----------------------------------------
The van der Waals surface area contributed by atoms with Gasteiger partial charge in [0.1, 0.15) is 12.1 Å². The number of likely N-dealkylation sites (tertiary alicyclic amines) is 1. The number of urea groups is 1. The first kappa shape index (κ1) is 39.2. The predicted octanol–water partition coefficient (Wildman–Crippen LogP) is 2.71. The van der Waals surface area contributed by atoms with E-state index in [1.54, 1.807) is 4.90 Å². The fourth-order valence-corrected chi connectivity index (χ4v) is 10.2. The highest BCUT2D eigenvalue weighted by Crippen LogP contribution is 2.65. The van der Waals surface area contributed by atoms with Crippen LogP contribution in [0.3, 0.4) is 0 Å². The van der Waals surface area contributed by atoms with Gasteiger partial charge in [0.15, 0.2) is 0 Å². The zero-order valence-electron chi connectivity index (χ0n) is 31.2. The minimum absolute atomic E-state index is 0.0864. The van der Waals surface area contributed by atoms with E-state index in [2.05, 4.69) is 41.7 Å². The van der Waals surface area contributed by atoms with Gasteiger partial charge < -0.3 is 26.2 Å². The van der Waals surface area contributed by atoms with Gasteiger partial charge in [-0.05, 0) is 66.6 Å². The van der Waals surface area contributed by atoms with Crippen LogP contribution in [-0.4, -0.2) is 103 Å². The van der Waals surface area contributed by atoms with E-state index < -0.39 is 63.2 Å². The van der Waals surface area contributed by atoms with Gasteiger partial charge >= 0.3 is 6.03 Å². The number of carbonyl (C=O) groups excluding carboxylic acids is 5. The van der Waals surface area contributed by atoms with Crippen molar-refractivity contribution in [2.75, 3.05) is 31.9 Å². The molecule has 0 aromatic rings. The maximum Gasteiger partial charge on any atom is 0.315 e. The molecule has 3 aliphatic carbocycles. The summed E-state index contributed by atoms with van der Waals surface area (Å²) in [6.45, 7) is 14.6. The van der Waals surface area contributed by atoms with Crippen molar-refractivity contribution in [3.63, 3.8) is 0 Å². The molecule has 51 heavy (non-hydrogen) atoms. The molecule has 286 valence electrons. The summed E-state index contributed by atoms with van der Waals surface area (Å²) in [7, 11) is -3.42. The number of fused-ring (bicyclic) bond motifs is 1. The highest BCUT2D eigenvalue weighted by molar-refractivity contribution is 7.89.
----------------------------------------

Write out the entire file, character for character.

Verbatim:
The van der Waals surface area contributed by atoms with Gasteiger partial charge in [0.1, 0.15) is 12.1 Å². The number of likely N-dealkylation sites (tertiary alicyclic amines) is 1. The number of urea groups is 1. The first kappa shape index (κ1) is 39.2. The predicted octanol–water partition coefficient (Wildman–Crippen LogP) is 2.71. The van der Waals surface area contributed by atoms with E-state index in [1.54, 1.807) is 4.90 Å². The fourth-order valence-corrected chi connectivity index (χ4v) is 10.2. The highest BCUT2D eigenvalue weighted by Crippen LogP contribution is 2.65. The van der Waals surface area contributed by atoms with Crippen LogP contribution in [0.3, 0.4) is 0 Å². The van der Waals surface area contributed by atoms with Gasteiger partial charge in [0.15, 0.2) is 0 Å². The zero-order valence-electron chi connectivity index (χ0n) is 31.2. The minimum absolute atomic E-state index is 0.0864. The van der Waals surface area contributed by atoms with E-state index in [2.05, 4.69) is 41.7 Å². The van der Waals surface area contributed by atoms with Gasteiger partial charge < -0.3 is 26.2 Å². The van der Waals surface area contributed by atoms with Gasteiger partial charge in [-0.05, 0) is 66.6 Å². The van der Waals surface area contributed by atoms with Crippen LogP contribution in [-0.4, -0.2) is 103 Å². The van der Waals surface area contributed by atoms with E-state index < -0.39 is 63.2 Å². The van der Waals surface area contributed by atoms with Gasteiger partial charge >= 0.3 is 6.03 Å². The number of carbonyl (C=O) groups excluding carboxylic acids is 5. The van der Waals surface area contributed by atoms with Crippen molar-refractivity contribution in [2.75, 3.05) is 31.9 Å². The molecule has 0 aromatic rings. The maximum Gasteiger partial charge on any atom is 0.315 e. The molecule has 3 aliphatic carbocycles. The summed E-state index contributed by atoms with van der Waals surface area (Å²) in [6.45, 7) is 14.6. The van der Waals surface area contributed by atoms with Crippen molar-refractivity contribution in [3.63, 3.8) is 0 Å². The molecule has 51 heavy (non-hydrogen) atoms. The molecule has 286 valence electrons. The summed E-state index contributed by atoms with van der Waals surface area (Å²) in [7, 11) is -3.42. The number of fused-ring (bicyclic) bond motifs is 1. The highest BCUT2D eigenvalue weighted by molar-refractivity contribution is 7.89.